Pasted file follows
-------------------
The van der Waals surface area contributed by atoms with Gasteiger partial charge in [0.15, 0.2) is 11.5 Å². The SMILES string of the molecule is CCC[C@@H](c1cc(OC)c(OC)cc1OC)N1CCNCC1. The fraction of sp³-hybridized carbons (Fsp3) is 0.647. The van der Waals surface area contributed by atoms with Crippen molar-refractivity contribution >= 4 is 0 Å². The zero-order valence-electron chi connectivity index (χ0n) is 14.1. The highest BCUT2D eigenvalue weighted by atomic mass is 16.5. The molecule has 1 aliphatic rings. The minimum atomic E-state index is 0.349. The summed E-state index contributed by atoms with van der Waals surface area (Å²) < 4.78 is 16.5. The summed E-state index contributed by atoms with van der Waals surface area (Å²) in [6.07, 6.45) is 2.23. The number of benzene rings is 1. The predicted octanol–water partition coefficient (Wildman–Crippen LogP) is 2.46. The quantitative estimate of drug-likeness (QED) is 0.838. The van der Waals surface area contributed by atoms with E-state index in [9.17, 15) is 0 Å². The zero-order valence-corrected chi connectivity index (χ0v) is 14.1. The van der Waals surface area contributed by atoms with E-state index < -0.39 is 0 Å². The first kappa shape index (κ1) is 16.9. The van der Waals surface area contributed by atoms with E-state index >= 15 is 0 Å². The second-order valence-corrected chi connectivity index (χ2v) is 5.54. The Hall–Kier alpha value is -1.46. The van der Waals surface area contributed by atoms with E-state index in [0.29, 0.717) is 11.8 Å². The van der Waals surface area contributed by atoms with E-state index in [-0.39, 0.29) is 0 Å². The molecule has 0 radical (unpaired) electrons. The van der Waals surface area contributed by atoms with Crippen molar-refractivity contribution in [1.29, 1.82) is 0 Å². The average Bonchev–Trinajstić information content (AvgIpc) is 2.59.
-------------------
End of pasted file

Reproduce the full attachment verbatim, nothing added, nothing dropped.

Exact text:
The van der Waals surface area contributed by atoms with Gasteiger partial charge in [0.15, 0.2) is 11.5 Å². The SMILES string of the molecule is CCC[C@@H](c1cc(OC)c(OC)cc1OC)N1CCNCC1. The fraction of sp³-hybridized carbons (Fsp3) is 0.647. The van der Waals surface area contributed by atoms with Crippen molar-refractivity contribution >= 4 is 0 Å². The zero-order valence-electron chi connectivity index (χ0n) is 14.1. The highest BCUT2D eigenvalue weighted by atomic mass is 16.5. The molecule has 1 aliphatic rings. The minimum atomic E-state index is 0.349. The summed E-state index contributed by atoms with van der Waals surface area (Å²) < 4.78 is 16.5. The summed E-state index contributed by atoms with van der Waals surface area (Å²) in [6.07, 6.45) is 2.23. The number of benzene rings is 1. The predicted octanol–water partition coefficient (Wildman–Crippen LogP) is 2.46. The quantitative estimate of drug-likeness (QED) is 0.838. The van der Waals surface area contributed by atoms with E-state index in [9.17, 15) is 0 Å². The zero-order valence-corrected chi connectivity index (χ0v) is 14.1. The van der Waals surface area contributed by atoms with E-state index < -0.39 is 0 Å². The first kappa shape index (κ1) is 16.9. The van der Waals surface area contributed by atoms with E-state index >= 15 is 0 Å². The second-order valence-corrected chi connectivity index (χ2v) is 5.54. The Hall–Kier alpha value is -1.46. The van der Waals surface area contributed by atoms with E-state index in [0.29, 0.717) is 11.8 Å². The van der Waals surface area contributed by atoms with E-state index in [-0.39, 0.29) is 0 Å². The molecule has 0 radical (unpaired) electrons. The van der Waals surface area contributed by atoms with Crippen molar-refractivity contribution in [1.29, 1.82) is 0 Å². The average Bonchev–Trinajstić information content (AvgIpc) is 2.59.